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[Thespian Review] Yoon Eun Hye – “Coffee Prince”

23 Sep

Coffee Prince is one of of my favorite dramas ever. It had a unique story, a heroine that isn’t like any other in Korean drama and its supporting cast is not distracting or heinous. But beyond those characteristics, there’s depth and a refreshing sincerity that I just can’t find in a lot of the dramas.

The success of the show, I think, rests on the fact that the heroine must be able to pull off both the boyish spunk and the feminine vulnerability of the Go Eun-Chan. Luckily, Yoon Eun Hye did just that and more with this character.

Go Eun Chan is a tomboy whose everyday garb is pretty much big shirts, big pants, and running shoes. Her hair is even cut short like a boy (and with all the girlish-looking guys in Korea, I’m sure people would have thought she was a boy). You don’t really understand why she dresses or looks the way she does until you know her family situation. Her family is poor and since her dad passed away, she’s been a breadwinner of the family. It makes sense then that playing a patriarchal role in her family would lead her to be more in touch with her masculinity. Not only that, it’s easier for her to seem like a guy than a girl; that’s how she gets jobs and how she avoids getting harassed.

On one of her shifts as a delivery person, she meets Choi Han-Gyul (a charismatic turn by Gong Yoo), undressed. Suddenly, her manly exterior is affected. We see a girl come out. She meets him again during a robbery where Han-Gyul decides to hire her as a false lover.

Therein starts their budding romance and Go Eun Chan’s transformation. Much of what makes this drama works is how much chemistry Yoon and Gong have. It’s also fascinating to see their romance develop as they fall in love.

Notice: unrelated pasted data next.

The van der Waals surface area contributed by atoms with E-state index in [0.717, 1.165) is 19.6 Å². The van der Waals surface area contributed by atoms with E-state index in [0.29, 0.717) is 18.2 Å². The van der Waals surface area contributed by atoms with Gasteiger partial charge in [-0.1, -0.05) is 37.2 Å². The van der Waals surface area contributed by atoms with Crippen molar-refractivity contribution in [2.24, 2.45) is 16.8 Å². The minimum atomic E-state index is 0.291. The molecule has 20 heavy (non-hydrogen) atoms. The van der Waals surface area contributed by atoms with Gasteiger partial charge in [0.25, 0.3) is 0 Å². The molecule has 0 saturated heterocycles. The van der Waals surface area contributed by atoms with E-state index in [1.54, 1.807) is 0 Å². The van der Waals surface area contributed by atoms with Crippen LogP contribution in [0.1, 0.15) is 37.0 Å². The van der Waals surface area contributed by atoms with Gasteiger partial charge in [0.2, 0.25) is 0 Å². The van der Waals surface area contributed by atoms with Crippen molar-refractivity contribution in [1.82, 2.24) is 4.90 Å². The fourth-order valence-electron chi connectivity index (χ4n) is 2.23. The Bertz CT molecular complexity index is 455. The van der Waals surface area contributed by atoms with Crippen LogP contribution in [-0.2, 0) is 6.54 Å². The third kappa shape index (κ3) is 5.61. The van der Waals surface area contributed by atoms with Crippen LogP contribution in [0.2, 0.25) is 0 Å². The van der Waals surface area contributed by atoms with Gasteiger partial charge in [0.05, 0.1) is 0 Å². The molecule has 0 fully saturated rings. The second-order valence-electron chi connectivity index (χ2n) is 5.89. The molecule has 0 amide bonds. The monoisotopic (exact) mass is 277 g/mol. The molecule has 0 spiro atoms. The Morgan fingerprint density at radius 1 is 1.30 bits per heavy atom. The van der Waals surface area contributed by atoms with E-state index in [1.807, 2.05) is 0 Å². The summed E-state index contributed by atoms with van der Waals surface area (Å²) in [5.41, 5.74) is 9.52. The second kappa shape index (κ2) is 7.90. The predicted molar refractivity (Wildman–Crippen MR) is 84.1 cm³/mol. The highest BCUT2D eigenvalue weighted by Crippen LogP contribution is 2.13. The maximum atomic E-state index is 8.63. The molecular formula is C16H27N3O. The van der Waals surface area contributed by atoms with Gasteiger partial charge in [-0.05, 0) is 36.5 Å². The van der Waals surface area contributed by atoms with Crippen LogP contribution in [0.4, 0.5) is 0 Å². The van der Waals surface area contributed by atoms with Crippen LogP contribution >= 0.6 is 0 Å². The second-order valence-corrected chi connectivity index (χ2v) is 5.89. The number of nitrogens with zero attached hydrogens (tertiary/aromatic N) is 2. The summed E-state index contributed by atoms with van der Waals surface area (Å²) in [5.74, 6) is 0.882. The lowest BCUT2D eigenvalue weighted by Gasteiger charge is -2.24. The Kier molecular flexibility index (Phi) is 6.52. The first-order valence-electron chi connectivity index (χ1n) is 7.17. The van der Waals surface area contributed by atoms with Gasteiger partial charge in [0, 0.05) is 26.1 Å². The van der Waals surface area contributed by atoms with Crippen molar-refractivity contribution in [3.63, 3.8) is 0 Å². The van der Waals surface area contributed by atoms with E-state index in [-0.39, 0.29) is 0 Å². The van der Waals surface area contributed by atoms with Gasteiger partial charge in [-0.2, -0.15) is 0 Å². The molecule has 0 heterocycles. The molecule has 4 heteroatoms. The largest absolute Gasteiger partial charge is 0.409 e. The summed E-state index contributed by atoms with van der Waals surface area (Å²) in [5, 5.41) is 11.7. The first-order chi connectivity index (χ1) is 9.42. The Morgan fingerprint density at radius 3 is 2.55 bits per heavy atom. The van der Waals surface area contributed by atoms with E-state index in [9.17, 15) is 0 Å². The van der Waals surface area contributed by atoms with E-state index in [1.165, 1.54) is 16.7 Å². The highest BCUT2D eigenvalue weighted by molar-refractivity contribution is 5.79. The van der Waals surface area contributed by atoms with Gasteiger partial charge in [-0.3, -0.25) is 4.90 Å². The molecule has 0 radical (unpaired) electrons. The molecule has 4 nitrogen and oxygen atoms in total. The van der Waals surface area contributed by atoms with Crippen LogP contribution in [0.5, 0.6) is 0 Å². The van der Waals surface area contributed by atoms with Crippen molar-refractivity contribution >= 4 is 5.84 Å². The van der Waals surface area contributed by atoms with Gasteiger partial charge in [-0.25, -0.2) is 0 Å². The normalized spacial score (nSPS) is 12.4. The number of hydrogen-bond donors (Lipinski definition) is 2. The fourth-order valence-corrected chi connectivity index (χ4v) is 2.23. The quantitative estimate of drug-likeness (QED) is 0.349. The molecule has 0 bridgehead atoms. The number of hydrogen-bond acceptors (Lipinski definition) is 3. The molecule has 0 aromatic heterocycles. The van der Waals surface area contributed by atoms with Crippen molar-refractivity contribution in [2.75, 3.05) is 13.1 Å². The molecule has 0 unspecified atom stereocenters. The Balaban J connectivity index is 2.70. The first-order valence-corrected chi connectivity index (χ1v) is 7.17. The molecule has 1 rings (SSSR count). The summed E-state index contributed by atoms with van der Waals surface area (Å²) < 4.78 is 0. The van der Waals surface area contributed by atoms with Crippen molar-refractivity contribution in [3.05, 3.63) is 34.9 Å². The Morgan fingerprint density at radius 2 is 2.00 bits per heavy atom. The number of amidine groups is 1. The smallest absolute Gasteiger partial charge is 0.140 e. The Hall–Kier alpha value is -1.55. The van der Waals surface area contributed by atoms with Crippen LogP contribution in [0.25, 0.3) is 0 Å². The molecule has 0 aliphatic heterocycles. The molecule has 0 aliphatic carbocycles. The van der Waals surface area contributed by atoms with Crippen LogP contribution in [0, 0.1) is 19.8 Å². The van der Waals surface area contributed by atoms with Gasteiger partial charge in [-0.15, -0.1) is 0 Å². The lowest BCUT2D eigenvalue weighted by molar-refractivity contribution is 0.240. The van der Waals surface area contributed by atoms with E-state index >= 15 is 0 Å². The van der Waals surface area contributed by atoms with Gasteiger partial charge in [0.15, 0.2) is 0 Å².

Yet what really makes this drama a great one for me rests on Yoon’s performance. Her incredibly expressive face reveals so much about Eun-chan’s desires, frustrations, hopes, and dreams. We see her think and contemplate about her future especially at times when she feels unsure of what she wants to do in life. Eun-chan is naive but Yoon never implies she’s slow or stupid; rather, just unaware of anything that isn’t on the surface. She’s definitely tough, but Yoon makes her vulnerable too.

But as she develops a fascination and an interest in coffee and becoming a barista, Eun-chan suddenly becomes a dreamer. Her status in life doesn’t afford her the luxury of going off to Europe to study, especially since she’s the breadwinner in the family.

But all that takes backseat to the central part of the story: the romance. As she falls in love with Han Gyul, she suddenly becomes more self-conscious. It’s a fascinating performance; at one time, Eun-chan is strong and confident and the next, she’s unsure of herself. It’s a testament to Yoon’s performance that this shifts are virtuosic. There aren’t moments of stiffness in her performance, unlike her performance in Lie to Me. This is her at her most rawest and most natural, and it’s utterly believable.

Even as the romance becomes more complex as she realizes that she is sending mixed signals to Choi Han Seong and is horrified at the consequences. If there is one thing Yoon does fantastically, it’s crying. When she cries, I totally buy it. It’s a highlight of her performance that as we reach the climax of the show, we get a significantly more vulnerable Eun-Chan. All the hits she’d taken from career setbacks of romance worries have both matured and softened her. Her crying is so good because she lets it build slowly as if trying to hold back from tears like what the manly Eun-Chan would. But as she erupts, it becomes devastating and you can’t help but cry along with her.

That’s why it’s not surprising to see Eun-Chan’s transformation by the end of the last episode, we see her more feminine and more confident. Somehow, she’s come to accept her more feminine side, walking in heels and sporting a longer coif and a pretty handbag. The maturity she gained from love and fulfilling her dream has somehow taught her to accept herself.

Coffee Prince may have stumbled at the end but disregarding that, I still think it’s one of the best dramas I’ve seen. Yoon Eun-Hye hasn’t delivered a performance as good as this before and since. Her Eun-Chan is endearing, romantic, tough, yet vulnerable all at the same time.

–Clarence

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